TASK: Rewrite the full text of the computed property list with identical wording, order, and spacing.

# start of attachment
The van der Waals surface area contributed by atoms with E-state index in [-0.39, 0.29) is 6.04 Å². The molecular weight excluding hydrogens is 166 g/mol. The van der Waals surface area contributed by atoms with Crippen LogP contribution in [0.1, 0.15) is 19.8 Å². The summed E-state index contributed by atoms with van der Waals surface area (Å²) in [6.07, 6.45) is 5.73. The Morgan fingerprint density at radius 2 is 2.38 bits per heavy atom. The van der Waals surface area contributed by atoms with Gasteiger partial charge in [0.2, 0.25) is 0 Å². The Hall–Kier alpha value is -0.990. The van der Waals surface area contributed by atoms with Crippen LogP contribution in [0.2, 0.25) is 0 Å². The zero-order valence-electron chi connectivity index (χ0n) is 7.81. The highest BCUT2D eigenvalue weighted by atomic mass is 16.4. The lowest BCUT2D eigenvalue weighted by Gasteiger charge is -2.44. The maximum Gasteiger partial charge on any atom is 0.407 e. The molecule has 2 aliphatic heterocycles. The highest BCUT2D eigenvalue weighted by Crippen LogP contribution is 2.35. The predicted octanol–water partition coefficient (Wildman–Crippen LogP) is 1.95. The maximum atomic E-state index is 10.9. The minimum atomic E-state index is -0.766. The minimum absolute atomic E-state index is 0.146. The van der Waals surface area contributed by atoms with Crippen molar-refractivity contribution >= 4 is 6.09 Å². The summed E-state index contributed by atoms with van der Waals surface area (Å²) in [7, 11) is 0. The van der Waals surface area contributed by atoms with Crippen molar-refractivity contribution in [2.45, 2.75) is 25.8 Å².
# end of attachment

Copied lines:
The van der Waals surface area contributed by atoms with E-state index in [-0.39, 0.29) is 6.04 Å². The molecular weight excluding hydrogens is 166 g/mol. The van der Waals surface area contributed by atoms with Crippen LogP contribution in [0.1, 0.15) is 19.8 Å². The summed E-state index contributed by atoms with van der Waals surface area (Å²) in [6.07, 6.45) is 5.73. The Morgan fingerprint density at radius 2 is 2.38 bits per heavy atom. The van der Waals surface area contributed by atoms with Gasteiger partial charge in [0.2, 0.25) is 0 Å². The Hall–Kier alpha value is -0.990. The van der Waals surface area contributed by atoms with Crippen LogP contribution in [0.2, 0.25) is 0 Å². The zero-order valence-electron chi connectivity index (χ0n) is 7.81. The highest BCUT2D eigenvalue weighted by atomic mass is 16.4. The lowest BCUT2D eigenvalue weighted by Gasteiger charge is -2.44. The maximum Gasteiger partial charge on any atom is 0.407 e. The molecule has 2 aliphatic heterocycles. The highest BCUT2D eigenvalue weighted by Crippen LogP contribution is 2.35. The predicted octanol–water partition coefficient (Wildman–Crippen LogP) is 1.95. The maximum atomic E-state index is 10.9. The minimum atomic E-state index is -0.766. The minimum absolute atomic E-state index is 0.146. The van der Waals surface area contributed by atoms with Crippen molar-refractivity contribution >= 4 is 6.09 Å². The summed E-state index contributed by atoms with van der Waals surface area (Å²) in [7, 11) is 0. The van der Waals surface area contributed by atoms with Crippen molar-refractivity contribution in [2.45, 2.75) is 25.8 Å².